S: A patient in his early twenties with learning disability, who is on the autistic spectrum and has troubling and intrusive hallucinatory experiences, which are of such an intense nature that he seems to have only transient episodes of ordinary social awareness. He seems to use the art room as a safe space in which to explore ways to gain control of his chaotic behaviour and thought processes.
He tends to squeeze copious amounts of paint onto large canvases which he then manipulates using hands, brushes and other tools. This becomes a background on which he will glue pictures of characters and locations from popular TV programmes, although he does indicate through repetitive and anxious questioning that he finds these images disturbing and threatening. He will typically paint a bold frame of contrasting colour around them, before obliterating them with further layers of paint.
These sessions are characterised by uncontrolled behaviour, which can result in quantities of paint being splattered across the furniture and floor, with the finished canvas seeming to contain strongly expressed but disparate elements. Clouds of intense dark purples and blues hide pictures so that the unglued edges are partially visible, whilst other pictures are framed in bright yellow or orange as if he is seeking to desensitise himself to their threatening implications.
In recent months S has started to appear more lucid and purposeful at times when engaged in art sessions, and has worked under guidance to contribute to a community art competition, using collage and drawings on acetate, which formed part of a ‘stained glass window’ project displayed in a local church.
Although S can work in this structured way at times, he continues to use the art room as a safe space to express feelings of anxiety and apparent helplessness in relation to his psychological symptoms.
A: This male patient, in his thirties on the autistic spectrum, was primarily seeking a way to process a range of complex emotions around what he described as a “tough” and “terrible” life. He had persistently made requests to be considered for gender reassignment, and presented the idea of constructing a life-size image of himself as a female person. This project was agreed, and with guidance from the psychology team, opportunities for discussion were utilised to explore his thoughts and feelings around the issue of his gender dysphoria. He remarked; “I’ve wanted to do this all my life”, repeatedly expressing feelings of gratitude for support in the creation a life-size fabric ‘doll’ which had detailed facial features but was intentionally not ‘anatomically correct’. The project seemed to represent a means of coming to terms with his unreconciled ideas in regard to his gender identity, and helped to bring more clarity to his ideas of sexuality, allowing him to feel safe and comfortable with a less conflicted selfimage.
W: A patient in his early thirties, who is on the autistic spectrum and has strong intellectual abilities, having achieved well in higher education. Unfortunately his difficulties with social skills and forming relationships had led to a sense of emotional loneliness, and he was experiencing a prolonged episode of low mood at the time of his admission to the campus.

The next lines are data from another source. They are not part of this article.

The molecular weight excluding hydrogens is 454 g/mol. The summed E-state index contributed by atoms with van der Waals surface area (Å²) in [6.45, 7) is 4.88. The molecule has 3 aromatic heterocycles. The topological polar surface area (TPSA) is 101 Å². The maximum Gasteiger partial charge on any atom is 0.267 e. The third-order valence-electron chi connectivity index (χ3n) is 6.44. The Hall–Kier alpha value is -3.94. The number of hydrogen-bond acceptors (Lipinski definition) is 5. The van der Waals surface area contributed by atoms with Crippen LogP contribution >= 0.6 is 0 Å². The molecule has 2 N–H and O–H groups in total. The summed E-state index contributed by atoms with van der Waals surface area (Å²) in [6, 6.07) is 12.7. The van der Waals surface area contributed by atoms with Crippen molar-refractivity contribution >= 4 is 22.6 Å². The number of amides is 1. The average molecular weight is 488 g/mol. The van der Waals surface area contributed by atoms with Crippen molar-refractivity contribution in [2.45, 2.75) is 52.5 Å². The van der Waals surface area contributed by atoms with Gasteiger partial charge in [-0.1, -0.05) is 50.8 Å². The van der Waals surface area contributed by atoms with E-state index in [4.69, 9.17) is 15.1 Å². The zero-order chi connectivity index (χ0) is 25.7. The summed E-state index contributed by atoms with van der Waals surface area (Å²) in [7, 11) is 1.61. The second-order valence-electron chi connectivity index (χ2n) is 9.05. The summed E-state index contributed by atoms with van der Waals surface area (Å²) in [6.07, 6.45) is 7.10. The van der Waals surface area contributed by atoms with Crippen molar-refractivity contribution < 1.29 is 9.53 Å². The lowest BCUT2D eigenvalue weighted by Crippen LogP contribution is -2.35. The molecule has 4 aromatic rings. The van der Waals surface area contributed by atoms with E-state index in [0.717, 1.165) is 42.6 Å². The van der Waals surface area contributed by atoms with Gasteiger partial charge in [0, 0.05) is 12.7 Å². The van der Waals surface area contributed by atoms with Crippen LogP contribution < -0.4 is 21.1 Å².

His first piece of work was a plaster mask of his face, which he later adapted into a ‘jester’ character in traditional headdress. This work seems to reflect negative ideas in relation to his selfimage, which underpin his overall lack of social confidence; however, he went on to develop a strong artistic sensibility, producing imaginative and well executed pieces despite having no previous experience of art making.
One piece was an evocative abstract sculpture, mounted on an illuminated plinth, which was reminiscent of an underwater plant whose fronds conveyed an eerie sense of being moved by unseen currents.
This sculpture was Highly Commended in the 2010 Koestler Awards, being selected from over 6,000 entries as one of 150 pieces for their London exhibition. He initially did not recognise the level of his achievement, but later acknowledged that his mood and self-confidence had developed in a positive way as his artistic skills gave him more ability to express himself.
As an articulate individual, he made the following remarks in relation to his experience of art making:
“Art is an example of personal expression; an idea of the person and their mind at the time. My sculpture ‘Thought Patterns’ shows a time when my mind was in flux. There’s the moment of inspiration, then there’s everything around it. The art interprets the state and flow of the mind. Some things happen out of accident, some things happen that are meant to happen. Art is form of development.”
For all the patients whose engagement in art making is described above, it seems that the basic ‘triangular relationship’ between the client, tutor and object (or art work) has made a genuine contribution to their recovery; enabling them to talk and express themselves through the object, practicing the interpersonal communication skills that are crucial for autistic patients in facing “the problems of living”.
The patients have discovered hope through their chosen activities, and been able to establish control in the creative process which has led to various opportunities for them, in terms of educational, social, and emotional fulfilment. Some have regained practical skills, and become more socially confident, and others have developed resilience through learning to cope with setbacks, and acquire skills through perseverance and effort.
The art making undertaken on our campus also helps to form links with local communities, with work being on display in village halls and churches, and a major exhibition is being prepared for Bedford Borough Hall in early 2015. Receiving acknowledgement of their creativity, from organisations such as the Koestler Foundation has been enormously beneficial for patients’ self-esteem and has provided a sense of community with others who appreciate their work.
Deborah Hancock
Art & Wellbeing Practitioner
Brookdale Care
Barker, P.; Buchanan-Barker P. (2005). The Tidal Model: A Guide for Mental Health Professionals. London: Brunner- Routledge. ISBN 1-58391-801-9. Department of Health, (2011).